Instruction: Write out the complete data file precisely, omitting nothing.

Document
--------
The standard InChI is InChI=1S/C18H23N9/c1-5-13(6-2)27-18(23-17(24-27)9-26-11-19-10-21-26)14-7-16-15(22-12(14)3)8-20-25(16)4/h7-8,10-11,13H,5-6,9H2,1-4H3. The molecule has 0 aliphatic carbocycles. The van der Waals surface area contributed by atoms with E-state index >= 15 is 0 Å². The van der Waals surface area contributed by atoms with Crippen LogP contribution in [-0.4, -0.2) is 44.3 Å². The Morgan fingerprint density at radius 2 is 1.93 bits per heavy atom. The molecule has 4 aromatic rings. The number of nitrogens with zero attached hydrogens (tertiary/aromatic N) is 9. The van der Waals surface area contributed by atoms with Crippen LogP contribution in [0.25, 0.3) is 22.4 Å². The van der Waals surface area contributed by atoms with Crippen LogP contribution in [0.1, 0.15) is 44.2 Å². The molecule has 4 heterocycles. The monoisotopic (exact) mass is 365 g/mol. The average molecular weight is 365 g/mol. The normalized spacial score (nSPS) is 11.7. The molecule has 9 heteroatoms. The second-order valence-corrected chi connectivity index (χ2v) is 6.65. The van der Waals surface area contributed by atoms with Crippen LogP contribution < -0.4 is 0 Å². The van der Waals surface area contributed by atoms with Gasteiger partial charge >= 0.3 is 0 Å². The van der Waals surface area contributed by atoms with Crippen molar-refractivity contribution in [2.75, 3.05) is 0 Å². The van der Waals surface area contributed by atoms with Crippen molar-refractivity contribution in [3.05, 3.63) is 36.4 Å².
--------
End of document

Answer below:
The standard InChI is InChI=1S/C18H23N9/c1-5-13(6-2)27-18(23-17(24-27)9-26-11-19-10-21-26)14-7-16-15(22-12(14)3)8-20-25(16)4/h7-8,10-11,13H,5-6,9H2,1-4H3. The molecule has 0 aliphatic carbocycles. The van der Waals surface area contributed by atoms with E-state index >= 15 is 0 Å². The van der Waals surface area contributed by atoms with Crippen LogP contribution in [-0.4, -0.2) is 44.3 Å². The Morgan fingerprint density at radius 2 is 1.93 bits per heavy atom. The molecule has 4 aromatic rings. The number of nitrogens with zero attached hydrogens (tertiary/aromatic N) is 9. The van der Waals surface area contributed by atoms with Crippen LogP contribution in [0.25, 0.3) is 22.4 Å². The van der Waals surface area contributed by atoms with Crippen LogP contribution in [0.1, 0.15) is 44.2 Å². The molecule has 4 heterocycles. The monoisotopic (exact) mass is 365 g/mol. The average molecular weight is 365 g/mol. The normalized spacial score (nSPS) is 11.7. The molecule has 9 heteroatoms. The second-order valence-corrected chi connectivity index (χ2v) is 6.65. The van der Waals surface area contributed by atoms with Crippen LogP contribution < -0.4 is 0 Å². The van der Waals surface area contributed by atoms with Gasteiger partial charge >= 0.3 is 0 Å². The van der Waals surface area contributed by atoms with Crippen molar-refractivity contribution in [2.75, 3.05) is 0 Å². The van der Waals surface area contributed by atoms with Crippen molar-refractivity contribution in [3.05, 3.63) is 36.4 Å².